Hundreds of Metro Cars Contain Asbestos, Documents Show

As Metro works to retire the oldest railcars in its fleet, known as the 1000-series railcars, a new issue has surfaced: asbestos.

Metro's 1000-series railcars contain "a small amount of asbestos in the heater box behind the evaporator in each railcar," according to a contract proposal from the transit agency (PDF).

Right now there are 280 1000-series railcars that run on every line of the Metro system.

"These 40-year-old vehicles have a small amount of asbestos that is sealed outside the passenger cabin and not accessible to riders," Metro spokesperson Sherri Ly wrote in an email.

"It is also important to note that, aside from being completely inaccessible to riders and outside the passenger cabin, the material is also non-friable, meaning it cannot be crumbled and will not release fibers unless it is abraded" -- that is, sawed or drilled through," said Metro spokesman Dan Stessel.

"It does not pose a hazard to riders. The only reason for this procurement action is due of the imminent disposal of the cars," Stessel said.

Metro also has three 1000-series railcars where the asbestos is exposed. But those railcars -- numbers 1079, 1107 and 1170 -- have not been in service since 2009, Ly said.


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Metro is asking a contractor to safely remove and dispose of the asbestos and then retire the railcars. Also, this new contract proposal states, "if the Contractor discovers additional asbestos, Contractor will remove it at no additional cost to the Authority."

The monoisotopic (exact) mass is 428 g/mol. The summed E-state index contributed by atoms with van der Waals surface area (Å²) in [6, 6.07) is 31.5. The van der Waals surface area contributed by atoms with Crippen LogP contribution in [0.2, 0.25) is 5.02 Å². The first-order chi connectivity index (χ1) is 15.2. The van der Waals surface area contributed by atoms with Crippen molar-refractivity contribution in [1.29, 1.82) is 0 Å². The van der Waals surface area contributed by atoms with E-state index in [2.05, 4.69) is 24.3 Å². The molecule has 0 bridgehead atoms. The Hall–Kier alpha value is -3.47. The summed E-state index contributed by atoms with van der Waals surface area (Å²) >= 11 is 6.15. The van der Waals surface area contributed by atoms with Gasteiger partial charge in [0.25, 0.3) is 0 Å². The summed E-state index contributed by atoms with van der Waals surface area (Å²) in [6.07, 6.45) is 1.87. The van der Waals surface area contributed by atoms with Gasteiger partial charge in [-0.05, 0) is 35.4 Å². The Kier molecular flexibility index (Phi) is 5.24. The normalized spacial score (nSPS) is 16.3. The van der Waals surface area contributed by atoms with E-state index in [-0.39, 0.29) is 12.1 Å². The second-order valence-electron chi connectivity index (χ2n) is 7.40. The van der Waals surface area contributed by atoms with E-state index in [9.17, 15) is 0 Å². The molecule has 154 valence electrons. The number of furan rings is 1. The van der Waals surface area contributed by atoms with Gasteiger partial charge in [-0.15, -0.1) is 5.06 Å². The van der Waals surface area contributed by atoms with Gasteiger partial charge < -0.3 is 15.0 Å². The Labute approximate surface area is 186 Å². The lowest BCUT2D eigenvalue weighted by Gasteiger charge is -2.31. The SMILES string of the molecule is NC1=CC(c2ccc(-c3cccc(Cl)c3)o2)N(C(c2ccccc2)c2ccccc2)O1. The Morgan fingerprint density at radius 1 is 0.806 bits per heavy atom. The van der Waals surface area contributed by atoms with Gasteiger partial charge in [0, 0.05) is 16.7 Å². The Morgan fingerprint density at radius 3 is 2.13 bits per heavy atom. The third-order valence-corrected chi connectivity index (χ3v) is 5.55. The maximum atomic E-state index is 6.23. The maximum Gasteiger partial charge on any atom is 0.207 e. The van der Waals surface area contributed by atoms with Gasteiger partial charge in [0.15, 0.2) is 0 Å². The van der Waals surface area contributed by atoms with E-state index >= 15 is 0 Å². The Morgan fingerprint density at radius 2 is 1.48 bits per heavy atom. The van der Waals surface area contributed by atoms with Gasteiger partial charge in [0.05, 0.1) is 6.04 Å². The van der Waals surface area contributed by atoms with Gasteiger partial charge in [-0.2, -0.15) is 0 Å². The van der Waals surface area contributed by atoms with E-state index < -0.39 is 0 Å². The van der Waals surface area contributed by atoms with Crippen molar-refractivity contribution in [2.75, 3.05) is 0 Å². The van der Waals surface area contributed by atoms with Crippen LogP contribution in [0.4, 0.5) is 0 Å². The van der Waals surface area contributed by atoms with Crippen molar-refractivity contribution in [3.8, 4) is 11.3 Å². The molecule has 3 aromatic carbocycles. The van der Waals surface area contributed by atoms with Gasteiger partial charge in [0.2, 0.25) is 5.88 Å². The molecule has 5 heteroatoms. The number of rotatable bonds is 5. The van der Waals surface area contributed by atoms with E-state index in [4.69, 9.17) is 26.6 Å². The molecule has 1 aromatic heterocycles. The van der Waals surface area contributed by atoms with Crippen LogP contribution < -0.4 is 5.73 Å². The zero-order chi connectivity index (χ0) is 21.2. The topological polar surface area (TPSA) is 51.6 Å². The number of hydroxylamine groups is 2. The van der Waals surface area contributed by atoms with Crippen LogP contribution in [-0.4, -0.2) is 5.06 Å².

While Metro would not say specifically where the equipment containing the asbestos is located, a 2009 document (PDF) says the evaporator units are located at the front and end of each 1000-series railcar.

According to the Environmental Protection Agency, exposure to asbestos increases the risk of developing lung disease and lung cancer.

Metro passengers can easily tell which series of railcar they're riding on by looking at the number on the top corner outside the railcar. On the inside of the 1000-series, the railcar number is printed on the doors at the end of the railcars.

"I thought asbestos was completely gone almost everywhere," said Metro rider Kon Yi Tuesday. "I'll be avoiding those (railcars) as much as possible."

"Good gracious," said one train operator who asked to be kept anonymous when told about the issue. "We are the ones constantly in the trains."

A spokesperson for Amalgamated Transit Union local 689, which represents most front line Metro workers, was looking over the documents and not immediately available for comment.

Metro has been told by the National Transportation Safety Board to get rid of the 1000-series railcars, which date back to the opening of the transit system.

Metro says it is working on it.

"As the (new) 7000-series railcars enter service, Metro will begin the process of retiring every 1000-series railcar," writes Ly. As soon as the asbestos can be removed, that is.

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